Usually, fragments of extinct flora and fauna are found in amber, a petrified resin of ancient trees. However, gemologist Brian Berger was lucky to find a whole insect inside a large opal – and science is not able to tell how it got inside.
As we have repeatedly written, the black markets of Southeast Asia are the real treasury for archaeologists – they trade in amber, which often contains fragments of flora and fauna that disappeared from the face of the Earth millions of years ago. However, last year gemologist Brian Berger discovered something much more rare and surprising.
In the purchased item, as in many others, there is an insect. But this is not amber – the fossilized resin of ancient trees – but the real precious opal! The origin of this mysterious mineral (more precisely, “mineraloid”) still remains a mystery to scientists.
In his blog for Entomology Today, Berger wrote that “in photos you can see a whole insect encased in a beautiful cage.” After a thorough examination, he found in him an intact mouth opening and even particles of some fibers on the appendages. It may seem that this is another fake. However, the Gemological Institute of America studied the sample in detail and issued a report with a certificate certifying the authenticity of the find. According to the report, this is a real (that is, not artificially synthesized), raw and intact precious opal, with a genuine inclusion in the form of an insect.
But how is that even possible?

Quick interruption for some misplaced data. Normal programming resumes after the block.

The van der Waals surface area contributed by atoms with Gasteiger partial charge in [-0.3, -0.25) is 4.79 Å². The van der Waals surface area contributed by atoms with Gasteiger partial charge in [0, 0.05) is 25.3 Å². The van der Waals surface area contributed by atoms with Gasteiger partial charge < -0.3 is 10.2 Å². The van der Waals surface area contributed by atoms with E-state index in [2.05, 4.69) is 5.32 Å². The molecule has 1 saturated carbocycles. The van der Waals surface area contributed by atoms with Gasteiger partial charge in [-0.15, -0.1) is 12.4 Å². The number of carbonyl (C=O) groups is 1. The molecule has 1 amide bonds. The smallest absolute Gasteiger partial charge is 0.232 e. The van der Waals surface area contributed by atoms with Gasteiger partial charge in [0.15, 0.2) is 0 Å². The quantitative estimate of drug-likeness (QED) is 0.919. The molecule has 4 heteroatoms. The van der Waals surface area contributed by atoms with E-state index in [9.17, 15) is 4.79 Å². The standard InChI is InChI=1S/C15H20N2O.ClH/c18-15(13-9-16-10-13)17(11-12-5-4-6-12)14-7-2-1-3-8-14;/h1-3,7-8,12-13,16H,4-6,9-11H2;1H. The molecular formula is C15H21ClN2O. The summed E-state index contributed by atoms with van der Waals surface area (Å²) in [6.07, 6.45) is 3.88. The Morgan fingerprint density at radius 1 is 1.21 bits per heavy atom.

Modern theories about the formation of opals suggest the presence of water with a high content of silica. For example, in Australia, where most of the opals in the world have been found, acidic groundwater leaches silica from rocks. When the pH of the solution stabilizes again, the silica precipitates in rock cracks and other cavities. They also include pockets, which are formed as a result of the impact of acidic water on calcium carbonate in ancient bones – this is how we get “fossilized” fossils.
In Indonesia, where Berger got his unique sample, most of the opals are of volcanic origin – they are formed in the process of cooling volcanic liquids. The water in the melt flows down and, like sedimentary opals, deposits silica in the cracks.
As you can see, in both cases, hollow holes are necessary. And amber is not a cavity.
Geologist Ben McHenry notes that “even though it seems strange, but the process of embmerization (the formation of amber) is in many ways similar to the process of being finalized.” He suggested that one of the ways in which opal could have been formed could have anything to do with an opalized tree — many such objects are found in Indonesia. And since wood is a natural source of amber, resin with insects could flow into some deep crack in the trunk before the trunk itself became opal.
However, so far this is only one of the theories. Let’s not forget that the insect somehow could have been perfectly preserved inside the opal. In order for an article to be stone, amber is needed for millions of years (most of the substance that is sold as amber is actually “dug,” a cross between amber and ordinary resin). In addition, the opal itself requires an impressive time to form, which means the insect itself is very ancient, probably one of the oldest known today.
The sample is currently undergoing further research, so that in the future its mystery may be revealed. Entomologists and paleontologists, who are also eager to learn more about the mysterious insect locked inside the gem, also joined in the case.